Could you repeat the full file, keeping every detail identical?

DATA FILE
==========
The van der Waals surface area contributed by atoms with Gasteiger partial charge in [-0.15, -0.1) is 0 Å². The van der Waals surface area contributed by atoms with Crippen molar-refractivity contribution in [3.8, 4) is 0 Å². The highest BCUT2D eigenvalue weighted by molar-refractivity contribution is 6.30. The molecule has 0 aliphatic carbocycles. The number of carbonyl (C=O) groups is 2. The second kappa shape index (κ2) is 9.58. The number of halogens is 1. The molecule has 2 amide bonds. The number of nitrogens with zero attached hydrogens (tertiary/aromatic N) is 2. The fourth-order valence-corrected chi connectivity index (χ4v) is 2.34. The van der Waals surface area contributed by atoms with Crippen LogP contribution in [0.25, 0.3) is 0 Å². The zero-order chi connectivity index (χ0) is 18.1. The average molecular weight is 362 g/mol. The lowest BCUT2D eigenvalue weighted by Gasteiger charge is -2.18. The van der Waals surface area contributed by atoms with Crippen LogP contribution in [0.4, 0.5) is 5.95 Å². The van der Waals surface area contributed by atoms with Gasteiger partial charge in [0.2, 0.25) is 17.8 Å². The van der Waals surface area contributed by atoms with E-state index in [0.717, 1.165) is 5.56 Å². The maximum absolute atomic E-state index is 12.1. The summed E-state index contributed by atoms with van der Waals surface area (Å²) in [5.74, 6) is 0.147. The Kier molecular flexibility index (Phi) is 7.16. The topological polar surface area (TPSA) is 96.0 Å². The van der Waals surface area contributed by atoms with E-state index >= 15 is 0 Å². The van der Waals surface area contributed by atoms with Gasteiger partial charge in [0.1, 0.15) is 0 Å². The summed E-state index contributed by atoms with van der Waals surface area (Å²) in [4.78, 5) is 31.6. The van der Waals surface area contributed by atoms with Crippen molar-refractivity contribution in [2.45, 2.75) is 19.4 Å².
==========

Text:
The van der Waals surface area contributed by atoms with Gasteiger partial charge in [-0.15, -0.1) is 0 Å². The van der Waals surface area contributed by atoms with Crippen molar-refractivity contribution in [3.8, 4) is 0 Å². The highest BCUT2D eigenvalue weighted by molar-refractivity contribution is 6.30. The molecule has 0 aliphatic carbocycles. The number of carbonyl (C=O) groups is 2. The second kappa shape index (κ2) is 9.58. The number of halogens is 1. The molecule has 2 amide bonds. The number of nitrogens with zero attached hydrogens (tertiary/aromatic N) is 2. The fourth-order valence-corrected chi connectivity index (χ4v) is 2.34. The van der Waals surface area contributed by atoms with Crippen LogP contribution in [0.25, 0.3) is 0 Å². The zero-order chi connectivity index (χ0) is 18.1. The average molecular weight is 362 g/mol. The lowest BCUT2D eigenvalue weighted by Gasteiger charge is -2.18. The van der Waals surface area contributed by atoms with Crippen LogP contribution in [0.4, 0.5) is 5.95 Å². The van der Waals surface area contributed by atoms with Gasteiger partial charge in [0.2, 0.25) is 17.8 Å². The van der Waals surface area contributed by atoms with E-state index in [0.717, 1.165) is 5.56 Å². The maximum absolute atomic E-state index is 12.1. The summed E-state index contributed by atoms with van der Waals surface area (Å²) in [5.74, 6) is 0.147. The Kier molecular flexibility index (Phi) is 7.16. The topological polar surface area (TPSA) is 96.0 Å². The van der Waals surface area contributed by atoms with E-state index >= 15 is 0 Å². The van der Waals surface area contributed by atoms with Gasteiger partial charge in [0.1, 0.15) is 0 Å². The summed E-state index contributed by atoms with van der Waals surface area (Å²) in [4.78, 5) is 31.6. The van der Waals surface area contributed by atoms with Crippen molar-refractivity contribution in [2.45, 2.75) is 19.4 Å².